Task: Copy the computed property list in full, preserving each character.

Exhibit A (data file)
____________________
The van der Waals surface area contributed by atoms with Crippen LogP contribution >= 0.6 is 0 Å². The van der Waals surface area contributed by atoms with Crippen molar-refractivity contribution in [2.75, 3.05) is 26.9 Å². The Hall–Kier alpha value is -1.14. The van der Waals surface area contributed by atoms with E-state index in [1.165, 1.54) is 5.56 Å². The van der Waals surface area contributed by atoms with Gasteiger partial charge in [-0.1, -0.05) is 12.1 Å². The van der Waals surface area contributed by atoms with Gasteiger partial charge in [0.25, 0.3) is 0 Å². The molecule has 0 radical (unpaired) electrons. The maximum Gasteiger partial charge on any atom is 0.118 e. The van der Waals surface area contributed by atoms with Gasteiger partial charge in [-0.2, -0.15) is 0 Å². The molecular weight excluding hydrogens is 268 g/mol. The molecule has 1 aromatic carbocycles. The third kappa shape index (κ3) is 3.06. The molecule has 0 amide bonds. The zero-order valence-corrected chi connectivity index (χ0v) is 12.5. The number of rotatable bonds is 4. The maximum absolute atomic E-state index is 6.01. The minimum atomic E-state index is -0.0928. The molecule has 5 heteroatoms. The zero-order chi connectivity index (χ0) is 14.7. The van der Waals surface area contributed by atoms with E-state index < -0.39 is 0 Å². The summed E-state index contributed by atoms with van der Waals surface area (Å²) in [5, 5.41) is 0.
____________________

The van der Waals surface area contributed by atoms with Crippen LogP contribution >= 0.6 is 0 Å². The van der Waals surface area contributed by atoms with Crippen molar-refractivity contribution in [2.75, 3.05) is 26.9 Å². The Hall–Kier alpha value is -1.14. The van der Waals surface area contributed by atoms with E-state index in [1.165, 1.54) is 5.56 Å². The van der Waals surface area contributed by atoms with Gasteiger partial charge in [-0.1, -0.05) is 12.1 Å². The van der Waals surface area contributed by atoms with Gasteiger partial charge in [0.25, 0.3) is 0 Å². The molecule has 0 radical (unpaired) electrons. The maximum Gasteiger partial charge on any atom is 0.118 e. The van der Waals surface area contributed by atoms with Gasteiger partial charge in [-0.2, -0.15) is 0 Å². The molecular weight excluding hydrogens is 268 g/mol. The molecule has 1 aromatic carbocycles. The third kappa shape index (κ3) is 3.06. The molecule has 0 amide bonds. The zero-order valence-corrected chi connectivity index (χ0v) is 12.5. The number of rotatable bonds is 4. The maximum absolute atomic E-state index is 6.01. The minimum atomic E-state index is -0.0928. The molecule has 5 heteroatoms. The zero-order chi connectivity index (χ0) is 14.7. The van der Waals surface area contributed by atoms with E-state index < -0.39 is 0 Å². The summed E-state index contributed by atoms with van der Waals surface area (Å²) in [5, 5.41) is 0.